Resources for Design, Permits, & Financials with Solar Arrays
There is an interplay between your home’s roof area, the energy you use in a month, and what is economical and permitted by your utility and city. Below are resources on designing and understanding the design, planning, paperwork, and estimating costs of solar arrays for homes and businesses.
Video – Part 1 of the “Getting Started with Solar” series. It is a suggested starting point before you try to size your system or review understanding the economics of solar panels.
Based on Bluestem Electric, this guide helps you through the procedure common to Kansas Rural Electric Co-ops (REC)s to process requests for interconnecting generating wind or solar facilities.
A white paper from Evergy about how they bill and reimburse a customer for the electricity a residential customer generates with solar panels with comments by FHREEC to help explain things.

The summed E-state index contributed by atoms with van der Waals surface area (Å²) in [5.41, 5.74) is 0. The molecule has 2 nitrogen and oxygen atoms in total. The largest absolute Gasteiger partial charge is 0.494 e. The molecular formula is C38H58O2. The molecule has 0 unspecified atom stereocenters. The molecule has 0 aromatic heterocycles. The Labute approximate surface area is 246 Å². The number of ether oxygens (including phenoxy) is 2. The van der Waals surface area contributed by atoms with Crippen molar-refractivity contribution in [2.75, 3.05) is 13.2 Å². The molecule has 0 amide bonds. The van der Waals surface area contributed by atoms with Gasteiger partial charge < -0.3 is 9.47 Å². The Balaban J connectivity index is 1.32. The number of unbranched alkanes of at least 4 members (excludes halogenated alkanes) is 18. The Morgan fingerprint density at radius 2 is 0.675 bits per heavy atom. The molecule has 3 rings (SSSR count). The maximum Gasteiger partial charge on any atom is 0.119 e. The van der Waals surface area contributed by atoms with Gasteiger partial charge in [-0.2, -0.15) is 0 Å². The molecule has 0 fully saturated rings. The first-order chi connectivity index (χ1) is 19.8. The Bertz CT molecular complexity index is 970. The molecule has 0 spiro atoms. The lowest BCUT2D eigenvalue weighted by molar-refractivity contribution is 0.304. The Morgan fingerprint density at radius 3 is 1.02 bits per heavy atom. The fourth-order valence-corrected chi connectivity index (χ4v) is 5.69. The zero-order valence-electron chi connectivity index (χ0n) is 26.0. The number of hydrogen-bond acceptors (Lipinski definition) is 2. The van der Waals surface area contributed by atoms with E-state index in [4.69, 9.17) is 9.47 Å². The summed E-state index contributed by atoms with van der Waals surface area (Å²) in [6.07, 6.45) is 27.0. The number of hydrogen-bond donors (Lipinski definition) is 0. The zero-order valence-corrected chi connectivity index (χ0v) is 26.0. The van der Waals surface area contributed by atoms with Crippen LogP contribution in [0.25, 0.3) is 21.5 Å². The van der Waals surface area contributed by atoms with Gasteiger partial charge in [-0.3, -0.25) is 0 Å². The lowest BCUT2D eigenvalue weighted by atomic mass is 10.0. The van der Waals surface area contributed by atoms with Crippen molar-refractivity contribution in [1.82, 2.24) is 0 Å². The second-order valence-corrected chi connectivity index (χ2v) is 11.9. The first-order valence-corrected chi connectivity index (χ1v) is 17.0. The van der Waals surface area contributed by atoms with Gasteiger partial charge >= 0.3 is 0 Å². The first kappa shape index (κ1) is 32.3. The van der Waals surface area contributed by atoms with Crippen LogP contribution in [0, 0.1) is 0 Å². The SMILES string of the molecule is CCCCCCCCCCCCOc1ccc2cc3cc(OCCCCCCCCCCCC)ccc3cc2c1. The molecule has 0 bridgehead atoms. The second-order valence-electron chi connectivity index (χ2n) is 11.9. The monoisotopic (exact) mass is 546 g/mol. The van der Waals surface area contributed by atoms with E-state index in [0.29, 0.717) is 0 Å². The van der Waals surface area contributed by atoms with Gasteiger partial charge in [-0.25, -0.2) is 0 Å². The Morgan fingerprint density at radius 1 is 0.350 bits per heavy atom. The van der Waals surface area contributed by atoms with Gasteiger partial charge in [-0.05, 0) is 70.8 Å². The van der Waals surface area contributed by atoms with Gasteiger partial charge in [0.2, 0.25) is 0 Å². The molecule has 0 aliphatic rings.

Video – Most people don’t understand their electric bill since they don’t think they can do anything about it. However, the utility companies usually offer various plans, one of which may be right for you.
Video – Utility companies often offer different rate plans. Some of these might suit your lifestyle and save you money. The first step is understanding how the other rate plans work. The Even Use Plan (Demand Plan) is not easy to understand.
Cities and Evergy require a licensed electrician to sign off before giving you a green tag to interconnect with their powerlines. We work with a couple of electricians in Manhattan but are happy to visit with an electrician of your choice. The City of Manhattan, KS’s form asks for your electrician, so arrange that before applying.
A basic chart to help you understand what a solar array of X # of panels will cost, including after-tax credits and your return on investment over time.